The location is variously recalled as the gazebo at First Beach Park; a bandstand on English Bay Beach; or Haywood Bandstand in Alexandra Park. From what I can tell, these are all different names for more or less the same place
|The poster for the Grateful Dead's performance at the Pender Auditorium in Vancouver on August 5, 1966|
There was only one night at Pender Auditorium. Lists that include Saturday August 6 did not look closely at the poster (a fact confirmed by numerous sources).
The Grateful Dead were booked at an afternoon benefit at Fillmore Auditorium on Sunday, August 7. However, it seems that the Dead did not play. Most likely there were problems getting back from Vancouver.
August 12-13, 1966 Fillmore Auditorium, San Francisco, CA: Jefferson Airplane/Grateful Dead
Understandably, the Grateful Dead found Owsley's sound system too difficult to take on the road, so Owsley apparently sold it to Bill Graham. Left in place, and not having to be broken down every night, Owsley's system lived up to its potential. According to details I have pieced together, I think the Dead played this gig and left the sound system in place. Owsley bought the Dead a newer, simpler system, and focused on other business interests.
August 19-20, 1966 Avalon Ballroom, San Francisco, CA: Grateful Dead/Sopwith Camel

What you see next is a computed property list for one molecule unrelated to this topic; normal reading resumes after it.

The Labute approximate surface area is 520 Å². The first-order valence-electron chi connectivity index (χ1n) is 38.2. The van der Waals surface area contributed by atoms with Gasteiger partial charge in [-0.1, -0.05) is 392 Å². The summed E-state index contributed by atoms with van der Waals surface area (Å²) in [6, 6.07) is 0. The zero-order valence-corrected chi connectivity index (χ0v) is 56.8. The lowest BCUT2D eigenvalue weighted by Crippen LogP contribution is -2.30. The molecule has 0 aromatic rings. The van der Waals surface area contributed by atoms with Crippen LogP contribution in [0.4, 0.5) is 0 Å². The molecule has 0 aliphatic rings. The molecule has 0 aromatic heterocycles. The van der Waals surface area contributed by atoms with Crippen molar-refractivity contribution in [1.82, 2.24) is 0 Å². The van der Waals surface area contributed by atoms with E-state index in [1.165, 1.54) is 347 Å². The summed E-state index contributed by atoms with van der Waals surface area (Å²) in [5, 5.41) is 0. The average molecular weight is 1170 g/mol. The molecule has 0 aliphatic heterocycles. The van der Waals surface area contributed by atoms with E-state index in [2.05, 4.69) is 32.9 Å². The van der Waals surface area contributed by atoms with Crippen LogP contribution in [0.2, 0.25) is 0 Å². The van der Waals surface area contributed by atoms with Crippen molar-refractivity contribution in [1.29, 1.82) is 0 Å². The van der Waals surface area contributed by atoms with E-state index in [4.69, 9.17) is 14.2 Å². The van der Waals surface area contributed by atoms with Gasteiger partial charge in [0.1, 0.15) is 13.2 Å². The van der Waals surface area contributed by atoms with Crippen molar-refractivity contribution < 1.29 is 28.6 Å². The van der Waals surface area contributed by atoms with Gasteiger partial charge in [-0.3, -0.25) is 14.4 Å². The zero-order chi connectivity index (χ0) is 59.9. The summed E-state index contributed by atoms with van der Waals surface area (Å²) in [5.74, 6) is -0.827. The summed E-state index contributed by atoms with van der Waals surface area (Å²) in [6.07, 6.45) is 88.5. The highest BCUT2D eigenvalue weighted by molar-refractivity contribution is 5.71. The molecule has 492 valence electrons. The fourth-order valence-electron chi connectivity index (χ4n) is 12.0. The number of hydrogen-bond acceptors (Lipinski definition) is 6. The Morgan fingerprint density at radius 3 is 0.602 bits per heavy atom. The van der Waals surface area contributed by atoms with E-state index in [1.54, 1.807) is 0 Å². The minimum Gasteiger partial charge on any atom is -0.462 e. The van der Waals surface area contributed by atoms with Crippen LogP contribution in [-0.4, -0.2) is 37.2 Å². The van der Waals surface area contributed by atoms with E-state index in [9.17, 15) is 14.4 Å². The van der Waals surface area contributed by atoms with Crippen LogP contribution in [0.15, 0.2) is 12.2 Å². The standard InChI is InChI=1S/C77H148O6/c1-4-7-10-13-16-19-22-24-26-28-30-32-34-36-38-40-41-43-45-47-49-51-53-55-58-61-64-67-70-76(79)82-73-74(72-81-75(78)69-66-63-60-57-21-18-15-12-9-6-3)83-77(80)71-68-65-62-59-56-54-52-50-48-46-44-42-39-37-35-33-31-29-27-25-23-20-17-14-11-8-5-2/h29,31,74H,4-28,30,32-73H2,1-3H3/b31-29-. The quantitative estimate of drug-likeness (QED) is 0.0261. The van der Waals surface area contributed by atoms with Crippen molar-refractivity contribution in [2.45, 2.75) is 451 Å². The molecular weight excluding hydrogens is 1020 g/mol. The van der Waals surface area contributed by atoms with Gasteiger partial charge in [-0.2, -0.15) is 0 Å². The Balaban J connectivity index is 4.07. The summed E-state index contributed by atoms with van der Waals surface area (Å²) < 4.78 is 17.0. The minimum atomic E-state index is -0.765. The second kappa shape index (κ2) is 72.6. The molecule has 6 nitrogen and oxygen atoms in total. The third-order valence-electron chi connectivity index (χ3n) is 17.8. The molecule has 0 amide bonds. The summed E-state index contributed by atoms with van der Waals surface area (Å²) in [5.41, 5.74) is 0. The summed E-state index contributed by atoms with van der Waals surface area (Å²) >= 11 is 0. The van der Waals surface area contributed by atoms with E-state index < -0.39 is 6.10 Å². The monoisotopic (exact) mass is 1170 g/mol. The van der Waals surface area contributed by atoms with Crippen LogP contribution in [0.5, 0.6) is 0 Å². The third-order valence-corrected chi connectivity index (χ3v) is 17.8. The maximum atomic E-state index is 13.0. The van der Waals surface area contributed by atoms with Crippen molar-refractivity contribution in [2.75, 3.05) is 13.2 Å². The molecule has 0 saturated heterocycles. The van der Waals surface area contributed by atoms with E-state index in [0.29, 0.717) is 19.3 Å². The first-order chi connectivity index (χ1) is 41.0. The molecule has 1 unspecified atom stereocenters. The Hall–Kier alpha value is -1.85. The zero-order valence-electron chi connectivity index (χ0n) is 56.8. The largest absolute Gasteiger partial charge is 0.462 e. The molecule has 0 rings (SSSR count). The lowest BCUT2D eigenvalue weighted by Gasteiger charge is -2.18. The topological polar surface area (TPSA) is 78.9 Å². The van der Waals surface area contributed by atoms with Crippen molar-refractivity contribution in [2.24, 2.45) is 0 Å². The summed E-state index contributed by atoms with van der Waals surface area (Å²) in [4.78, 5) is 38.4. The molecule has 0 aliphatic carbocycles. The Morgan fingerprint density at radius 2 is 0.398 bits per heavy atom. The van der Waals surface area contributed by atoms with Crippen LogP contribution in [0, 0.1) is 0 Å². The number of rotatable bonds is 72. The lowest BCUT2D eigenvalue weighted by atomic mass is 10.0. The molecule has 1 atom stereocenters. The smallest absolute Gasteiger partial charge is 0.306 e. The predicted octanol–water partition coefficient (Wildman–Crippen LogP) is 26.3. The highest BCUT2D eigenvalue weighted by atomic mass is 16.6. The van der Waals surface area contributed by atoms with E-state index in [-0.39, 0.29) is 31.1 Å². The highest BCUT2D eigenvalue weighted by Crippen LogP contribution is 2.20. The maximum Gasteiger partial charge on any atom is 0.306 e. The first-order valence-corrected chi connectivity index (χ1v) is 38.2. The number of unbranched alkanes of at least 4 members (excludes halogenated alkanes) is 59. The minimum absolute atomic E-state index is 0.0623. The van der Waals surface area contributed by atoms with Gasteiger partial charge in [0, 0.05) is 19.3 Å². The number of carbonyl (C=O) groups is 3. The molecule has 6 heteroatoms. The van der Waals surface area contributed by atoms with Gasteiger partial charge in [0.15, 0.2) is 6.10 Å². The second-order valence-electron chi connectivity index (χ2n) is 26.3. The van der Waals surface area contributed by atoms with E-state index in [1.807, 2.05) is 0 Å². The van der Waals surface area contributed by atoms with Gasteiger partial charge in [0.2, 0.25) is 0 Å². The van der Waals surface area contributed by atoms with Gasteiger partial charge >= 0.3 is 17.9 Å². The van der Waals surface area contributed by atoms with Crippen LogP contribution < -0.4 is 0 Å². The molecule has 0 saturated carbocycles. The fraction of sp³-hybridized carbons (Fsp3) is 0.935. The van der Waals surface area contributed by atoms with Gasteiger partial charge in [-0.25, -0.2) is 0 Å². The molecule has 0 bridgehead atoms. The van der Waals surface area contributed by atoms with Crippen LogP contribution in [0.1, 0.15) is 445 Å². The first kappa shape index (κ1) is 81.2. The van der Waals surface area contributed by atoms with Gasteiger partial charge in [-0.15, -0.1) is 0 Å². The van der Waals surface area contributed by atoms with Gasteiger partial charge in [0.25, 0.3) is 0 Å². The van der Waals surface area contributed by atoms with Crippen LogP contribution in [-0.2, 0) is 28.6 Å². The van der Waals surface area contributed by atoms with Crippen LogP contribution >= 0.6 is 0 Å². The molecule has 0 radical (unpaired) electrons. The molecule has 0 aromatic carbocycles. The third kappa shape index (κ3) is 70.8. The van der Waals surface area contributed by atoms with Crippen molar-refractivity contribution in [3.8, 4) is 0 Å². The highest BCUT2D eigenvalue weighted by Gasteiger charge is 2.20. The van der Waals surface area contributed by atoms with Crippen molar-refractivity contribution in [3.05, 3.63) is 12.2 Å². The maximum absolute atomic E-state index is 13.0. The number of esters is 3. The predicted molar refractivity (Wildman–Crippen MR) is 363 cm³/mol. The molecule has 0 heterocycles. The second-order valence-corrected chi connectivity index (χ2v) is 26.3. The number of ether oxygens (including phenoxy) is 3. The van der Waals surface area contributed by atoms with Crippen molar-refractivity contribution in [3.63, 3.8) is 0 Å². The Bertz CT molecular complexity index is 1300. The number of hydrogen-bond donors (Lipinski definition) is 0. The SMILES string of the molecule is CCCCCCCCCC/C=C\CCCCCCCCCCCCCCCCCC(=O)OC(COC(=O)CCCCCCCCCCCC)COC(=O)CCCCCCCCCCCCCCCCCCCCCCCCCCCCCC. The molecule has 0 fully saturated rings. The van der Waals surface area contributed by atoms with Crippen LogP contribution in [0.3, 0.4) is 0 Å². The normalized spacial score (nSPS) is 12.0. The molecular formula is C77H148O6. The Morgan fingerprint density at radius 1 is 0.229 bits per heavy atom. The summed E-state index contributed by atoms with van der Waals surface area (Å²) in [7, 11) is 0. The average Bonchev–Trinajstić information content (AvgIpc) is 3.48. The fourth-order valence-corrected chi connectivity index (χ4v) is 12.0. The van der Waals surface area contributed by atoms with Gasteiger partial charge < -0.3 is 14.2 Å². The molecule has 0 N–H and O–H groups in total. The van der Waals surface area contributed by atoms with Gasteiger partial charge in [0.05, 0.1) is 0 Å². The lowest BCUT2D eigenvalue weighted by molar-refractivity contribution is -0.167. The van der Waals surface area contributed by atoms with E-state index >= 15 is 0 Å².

The previous time the Dead had played the Avalon, their PA was so loud that Avalon soundman Bob Cohen could not use his in-house intercom system to talk to his crew. So by this time, Cohen invented noise-canceling headphones to compensate, from which we have all benefited.
|A flyer for the three day "Folk-Rock Festival and Bicycle Race" in tiny Pescadero, on August 26-28, 1966|
Pescadero is a tiny town on the coast, in San Mateo county but on the other side of the mountains from the suburbs, which are on the bay. IDES was a Portugese-American social club, whose halls were often available for rent. Larry Rogers, an old friend of the band, reported on Facebook that he attended one of these shows and said there was only a few dozen fans in attendance. The Induction Center were a local band. Rogers also said that the Dead only played the first two nights, and as our only eyewitness, it seems likely that at least the Dead did not play on Sunday, August 28.
September 2, 1966 La Dolphine, Hillsborough, CA: Grateful Dead/Walt Tolleson Orchestra